I love people who pontificate and tell you its your fault. And whats cheap about halogen light bulbs? I’ve had weeks like this and it seems to be more and more common. There sure is a lot junk out there some of it pretty high priced too. With all work shipped off to semi-slave labor in China and nothing on this side of the ocean but money changers and ceo types is it any wonder there’s no pride or accountability? Its time for we put up some tariffs just like every other nation on Earth. I’d pay 20% more if it meant we could get back American jobs and pride.

View PurpLev's profile


8535 posts in 3643 days

#4 posted 05-14-2010 03:36 PM

not at all. I think people accepting that we’re being BSed by the mfg companies is what makes these executives think it’s OK to sell us a bunch of lies.

FYI: now all that’s inexpensive is cheaply made! you just need to pick and choose until you get to the good stuff, much like in a pile of lumber at the lumberyard (yes, this can be work intensive by itself).

-- ㊍ When in doubt - There is no doubt - Go the safer route.

View Walt M.'s profile

Walt M.

245 posts in 3005 days

#5 posted 05-14-2010 03:56 PM

Whether it’s cheep or not you should expect some good use out of it,
may not last a hundred years but it was cheep.
A #5 plane i got for $38 still chaps my butt, you can probably guess what brand. Oh but if you buy a better plane iron it works great. What

Most of what I see in inferior products is not the quality (that’s to be expected with cheep) it’s the design or engineering that’s the problem

I’m not smart but I’m not stupid (except the case of the plane)

If these companies are going to invest time and lots of money to bring a product to market the least they could do is make a decent product.

With the internet maybe some of these can get a bad enough review that they look at their reputation instead of the bottom line.

Ya I feel better now

View David Craig's profile

David Craig

2137 posts in 3103 days

#6 posted 05-14-2010 03:56 PM

Pretty much the reason why I started woodworking and DYIing in the first place. There seems to be a missing element between the chip board WalMart product and the Oaken, made by Tibetan Dwarves, products. I think the consumer has developed “learned helplessness” and tries to live with the inadequacies of the merchandise. Even if it is a hassle, I usually will return anything that doesn’t fulfill the minimal, advertised, expectations. The only way it becomes painful for the companies that produce junk is to make them eat the cost of making junk. If they continue to make a profit, then the trend will never stop.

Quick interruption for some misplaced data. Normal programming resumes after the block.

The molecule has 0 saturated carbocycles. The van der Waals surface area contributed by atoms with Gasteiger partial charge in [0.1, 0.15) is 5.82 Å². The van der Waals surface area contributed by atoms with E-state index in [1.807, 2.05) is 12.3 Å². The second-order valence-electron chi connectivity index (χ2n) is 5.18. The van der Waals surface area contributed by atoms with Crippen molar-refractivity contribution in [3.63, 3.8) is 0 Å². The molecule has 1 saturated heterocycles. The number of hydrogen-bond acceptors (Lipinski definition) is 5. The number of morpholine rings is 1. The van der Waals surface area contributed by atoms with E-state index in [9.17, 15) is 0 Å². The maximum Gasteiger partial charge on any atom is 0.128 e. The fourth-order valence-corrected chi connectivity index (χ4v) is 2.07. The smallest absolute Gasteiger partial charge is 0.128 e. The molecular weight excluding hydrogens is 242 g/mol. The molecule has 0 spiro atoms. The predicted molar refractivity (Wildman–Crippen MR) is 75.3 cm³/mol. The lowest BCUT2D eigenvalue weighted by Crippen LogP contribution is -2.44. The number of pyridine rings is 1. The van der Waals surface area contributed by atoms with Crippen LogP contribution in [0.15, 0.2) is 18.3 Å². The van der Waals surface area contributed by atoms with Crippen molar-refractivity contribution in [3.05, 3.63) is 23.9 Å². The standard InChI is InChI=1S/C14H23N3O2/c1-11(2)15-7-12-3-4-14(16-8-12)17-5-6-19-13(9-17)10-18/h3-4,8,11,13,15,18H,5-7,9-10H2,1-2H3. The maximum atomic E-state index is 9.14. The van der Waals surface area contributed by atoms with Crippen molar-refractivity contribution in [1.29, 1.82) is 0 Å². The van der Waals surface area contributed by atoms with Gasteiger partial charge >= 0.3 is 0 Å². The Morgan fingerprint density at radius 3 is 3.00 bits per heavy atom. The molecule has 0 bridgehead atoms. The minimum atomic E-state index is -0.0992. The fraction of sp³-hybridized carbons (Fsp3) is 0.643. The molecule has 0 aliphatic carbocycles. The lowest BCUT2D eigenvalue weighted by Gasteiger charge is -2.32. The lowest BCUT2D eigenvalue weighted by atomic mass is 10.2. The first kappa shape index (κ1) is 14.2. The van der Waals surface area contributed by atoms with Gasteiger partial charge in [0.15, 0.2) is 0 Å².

-- There is little that is simple when it comes to making a simple box.

View popsshop's profile


42 posts in 2970 days

#7 posted 05-14-2010 08:35 PM

This is my first comment on LJ, but the subject of inferior foreign products and the lost jobs in USA, plus all that goes with that scenario are pet peeves of mine. Don’t really want to get started and write what you folks already know, but I will comment on the Troy-Bilt yard tool. That brand was an American company from the get-go for many years, but they sold out to someone (don’t know if foreign or not) and since then their reputation has sunk. I have owned a Troy-Bilt ‘Horse’ rear tine tiller and a self-propelled mulching mower that were both made before the selloff, and I can attest that they were fine machinery – no problems at all with either of them. In many cases these days when a company is sold, it’s not only the factory, tools, dies, molds etc that changes hands, but the brand name as well, an obvious advantage for the buying company if they intend to purposely downgrade the quality of the product. However, many consumers are unaware of this and buy the product under the reputation of the original company, and well . . . . we all know the rest of that story. For me, the old Latin phrase Caveat Emptor is something that’s good to keep in mind, for ultimately the consumer is the one who ends up with the lower quality product, and at the least must deal with replacement/repair/return – the new “three Rs”. Thanks for the opportunity to vent here, and I sincerely hope those of you who’ve purchased some tools/products that you expected to be much better quality, will be able to find resolution for your problem.

-- Drilling holes in wood is a boring job

View knotscott's profile


8008 posts in 3370 days

#8 posted 05-14-2010 11:33 PM

Thanks for the replies everyone.

Welcome to LJs Pops! I agree 100% with your comments about brand names…enough so that it actually motivated my last blog a week or so ago about brand name loyalty.

-- Happiness is like wetting your pants...everyone can see it, but only you can feel the warmth....

View OutPutter's profile


1199 posts in 3985 days

#9 posted 05-15-2010 01:42 AM

Free tade is better for everyone. There are high quality products out there, you just can’t buy them at the borg. Stop trying to. Just like you can’t get Cadillacs at the Yugo car lot.

Cheap light bulbs are cheap because they are designed not to last as long. Designed to not last as long introduces materials that may fail quite a bit before the top of the normal distibution curve. Returning them is what you have to do. But, don’t expect anything else from them.

But, knotscott, you must be a glutten for punishment. If I’d had that string of defeats, I would have crawled into bed for a couple of days in the fetal position.

-- Jim